Kusty's Corner Cafe

Location: Olde Tollgate Village, 2535 S. Queen St., York Township

Cuisine: American

Jess' pick: Turkey Club with chips and pickle, $6.95; large side of mac and cheese, $3.75

Parking: Lot

Hours: 11 a.m. to 6 p.m. Monday through Thursday; 11 a.m. to 3 p.m. Saturday; closed Sunday

Price range: 80 cents, bag of chips; $40, pan of hamburger or pork barbecue to feed 14 people

Alcohol: No

Smoking: No

Accepts: Cash and credit

Takeout: Yes

Kid's menu: No

Details: Call (717) 741-2300, visit or find Kusty's Corner Cafe on Facebook

People eat on other days besides Fridays.

Kusty's Corner Cafe, which started in Eastern Market one day a week, recognized the need and expanded a little over a year ago to another location, open five additional days.

The Olde Tollgate Village restaurant has the same food options as the market, but in a different atmosphere, co-owner Mary Kustanbauter said.

"The Tollgate location can be a relief for people who can't get to the market or find it too busy," Kustanbauter said.

Plus, the slower pace of the Tollgate eatery gives her a chance to know customers better.

"We noticed when we took over the other location -- it's a place for people to come and socialize, Kustanbauter said. "It's more than just a place to eat. They consider us like family."

Which is appropriate, because running the restaurant is a bit of a family affair. Kustanbauter's husband, Chris, is another owner, and their son, Derek, currently a senior in college, will start working there once he graduates.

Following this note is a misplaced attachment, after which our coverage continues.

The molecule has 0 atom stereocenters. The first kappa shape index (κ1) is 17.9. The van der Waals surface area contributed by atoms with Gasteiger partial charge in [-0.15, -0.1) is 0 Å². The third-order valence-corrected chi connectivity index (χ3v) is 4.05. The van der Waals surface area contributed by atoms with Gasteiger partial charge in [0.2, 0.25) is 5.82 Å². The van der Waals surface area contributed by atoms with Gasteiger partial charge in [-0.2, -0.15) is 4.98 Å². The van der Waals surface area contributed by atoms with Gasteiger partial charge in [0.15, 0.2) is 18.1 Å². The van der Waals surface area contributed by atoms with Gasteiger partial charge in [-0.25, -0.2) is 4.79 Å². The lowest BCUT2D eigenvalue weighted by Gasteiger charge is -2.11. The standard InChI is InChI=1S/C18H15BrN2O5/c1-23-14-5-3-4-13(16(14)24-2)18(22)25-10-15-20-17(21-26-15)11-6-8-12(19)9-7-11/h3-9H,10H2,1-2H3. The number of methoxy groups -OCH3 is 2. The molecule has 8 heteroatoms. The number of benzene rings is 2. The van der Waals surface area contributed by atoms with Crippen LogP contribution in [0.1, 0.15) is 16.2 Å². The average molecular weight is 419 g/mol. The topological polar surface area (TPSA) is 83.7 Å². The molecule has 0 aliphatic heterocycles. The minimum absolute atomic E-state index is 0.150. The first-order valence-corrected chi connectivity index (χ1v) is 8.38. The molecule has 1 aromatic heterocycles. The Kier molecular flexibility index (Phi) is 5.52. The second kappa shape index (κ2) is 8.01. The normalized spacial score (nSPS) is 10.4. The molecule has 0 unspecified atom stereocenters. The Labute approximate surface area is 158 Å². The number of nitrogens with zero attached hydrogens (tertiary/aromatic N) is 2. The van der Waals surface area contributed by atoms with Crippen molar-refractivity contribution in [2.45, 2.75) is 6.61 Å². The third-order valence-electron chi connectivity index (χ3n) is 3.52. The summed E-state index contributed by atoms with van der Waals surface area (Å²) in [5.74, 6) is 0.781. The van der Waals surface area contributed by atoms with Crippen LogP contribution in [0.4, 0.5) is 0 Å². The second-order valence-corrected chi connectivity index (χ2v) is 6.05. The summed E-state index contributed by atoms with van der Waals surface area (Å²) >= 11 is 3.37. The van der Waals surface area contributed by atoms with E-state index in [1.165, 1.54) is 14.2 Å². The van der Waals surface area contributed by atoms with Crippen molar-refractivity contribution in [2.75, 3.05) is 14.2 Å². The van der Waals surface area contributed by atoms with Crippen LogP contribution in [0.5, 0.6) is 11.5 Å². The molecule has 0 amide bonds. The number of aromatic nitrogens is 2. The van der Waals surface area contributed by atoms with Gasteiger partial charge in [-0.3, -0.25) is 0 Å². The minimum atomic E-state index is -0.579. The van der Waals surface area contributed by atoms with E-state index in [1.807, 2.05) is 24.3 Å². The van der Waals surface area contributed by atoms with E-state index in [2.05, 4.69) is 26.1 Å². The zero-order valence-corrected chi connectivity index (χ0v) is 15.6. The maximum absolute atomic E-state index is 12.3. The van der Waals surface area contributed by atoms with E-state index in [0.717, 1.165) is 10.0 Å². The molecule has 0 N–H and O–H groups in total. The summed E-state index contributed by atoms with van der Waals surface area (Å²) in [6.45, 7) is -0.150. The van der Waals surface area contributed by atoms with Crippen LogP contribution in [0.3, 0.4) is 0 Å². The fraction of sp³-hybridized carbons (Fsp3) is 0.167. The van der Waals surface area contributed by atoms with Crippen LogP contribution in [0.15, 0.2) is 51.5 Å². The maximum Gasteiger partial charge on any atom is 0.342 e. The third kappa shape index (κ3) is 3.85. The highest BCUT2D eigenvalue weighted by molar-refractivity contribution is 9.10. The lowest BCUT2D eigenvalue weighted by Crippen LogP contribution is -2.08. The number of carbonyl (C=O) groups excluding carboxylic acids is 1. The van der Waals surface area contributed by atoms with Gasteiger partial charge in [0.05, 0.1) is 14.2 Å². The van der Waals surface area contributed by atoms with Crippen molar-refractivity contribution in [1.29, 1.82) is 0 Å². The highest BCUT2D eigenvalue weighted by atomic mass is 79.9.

The first sign I noticed on the door leading into the Tollgate cafe read "Free Wi-Fi." Now that does encourage sitting and staying a while.

Once inside, customers can place orders at the counter. Sandwiches, salads and soups are available daily, and there are plenty of places to sit at the counter or at tables.

The real gems at Kusty's are the carryout and take-and-bake options.

Kustanbauter says pans of mac and cheese, chicken pot pie, hamburger or pork barbecue are popular for families juggling after-school activities and little time to cook.

Soups and deli salads are sold by the pint and quart – soups are $4.50 for a pint, $6.50 for a quart; creamy soups, $4.75 and $6.75. And there are a lot from which to choose, including tomato bisque, white chicken chili, chicken orzo. Traditional favorites like beef vegetable and chicken corn are available, too.

On a recent Saturday, I picked the Turkey Club ($6.95) from the daily menu. Sandwiches come with a bag of chips (your choice of regular or barbecue) and a pickle.

Sides like cole slaw, pasta salad, applesauce and mac and cheese are also on the menu – I tried a large side of mac and cheese for $3.75.

For baked mac and cheese, the side was smooth and creamy.

The sandwich, which I picked to be on wheat bread, toasted, included layers of cheese, lettuce, tomatoes, turkey, mayonnaise and crispy bacon that held together quite well despite its mountainous appearance. As for the chips – I've never met a bag of Martin's barbecue ripple potato chips I didn't like.

Other favorite dishes are boiled pot pies, Kustanbauter said, which rotate weekly. The monthly pot pie calendar at the counter was an inkling that yes, customers plan their visits depending on what day Kusty's offers ham, chicken or beef.

It's the type of homemade food York Countians have come to expect from Kusty's, whether in the fast-paced market or the relaxed Tollgate location, that sets it apart from the grocery store's freezer section (but is just as convenient).

Have a suggestion for an upcoming column? Email Jess at or find her on Twitter @JessKrout.

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